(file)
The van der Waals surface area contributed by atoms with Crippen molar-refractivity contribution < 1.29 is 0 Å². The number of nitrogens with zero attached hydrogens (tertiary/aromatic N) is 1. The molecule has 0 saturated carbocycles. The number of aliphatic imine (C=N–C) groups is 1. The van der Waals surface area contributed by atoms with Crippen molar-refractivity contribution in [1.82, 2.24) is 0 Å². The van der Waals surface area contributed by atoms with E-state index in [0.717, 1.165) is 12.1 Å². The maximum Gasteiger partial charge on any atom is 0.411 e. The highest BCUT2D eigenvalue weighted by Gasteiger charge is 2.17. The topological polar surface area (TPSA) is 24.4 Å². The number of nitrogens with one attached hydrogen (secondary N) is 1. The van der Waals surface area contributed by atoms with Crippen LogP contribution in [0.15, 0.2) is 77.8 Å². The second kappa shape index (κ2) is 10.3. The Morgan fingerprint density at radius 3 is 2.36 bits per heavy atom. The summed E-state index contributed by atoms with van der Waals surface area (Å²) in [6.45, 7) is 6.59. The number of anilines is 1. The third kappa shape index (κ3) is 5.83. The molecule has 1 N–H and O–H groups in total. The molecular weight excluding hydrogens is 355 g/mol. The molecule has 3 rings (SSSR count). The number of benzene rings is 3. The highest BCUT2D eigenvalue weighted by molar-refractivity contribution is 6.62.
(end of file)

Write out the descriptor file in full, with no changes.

The van der Waals surface area contributed by atoms with Crippen molar-refractivity contribution < 1.29 is 0 Å². The number of nitrogens with zero attached hydrogens (tertiary/aromatic N) is 1. The molecule has 0 saturated carbocycles. The number of aliphatic imine (C=N–C) groups is 1. The van der Waals surface area contributed by atoms with Crippen molar-refractivity contribution in [1.82, 2.24) is 0 Å². The van der Waals surface area contributed by atoms with E-state index in [0.717, 1.165) is 12.1 Å². The maximum Gasteiger partial charge on any atom is 0.411 e. The highest BCUT2D eigenvalue weighted by Gasteiger charge is 2.17. The topological polar surface area (TPSA) is 24.4 Å². The number of nitrogens with one attached hydrogen (secondary N) is 1. The van der Waals surface area contributed by atoms with Crippen LogP contribution in [0.15, 0.2) is 77.8 Å². The second kappa shape index (κ2) is 10.3. The Morgan fingerprint density at radius 3 is 2.36 bits per heavy atom. The summed E-state index contributed by atoms with van der Waals surface area (Å²) in [6.45, 7) is 6.59. The number of anilines is 1. The third kappa shape index (κ3) is 5.83. The molecule has 1 N–H and O–H groups in total. The molecular weight excluding hydrogens is 355 g/mol. The molecule has 3 rings (SSSR count). The number of benzene rings is 3. The highest BCUT2D eigenvalue weighted by molar-refractivity contribution is 6.62.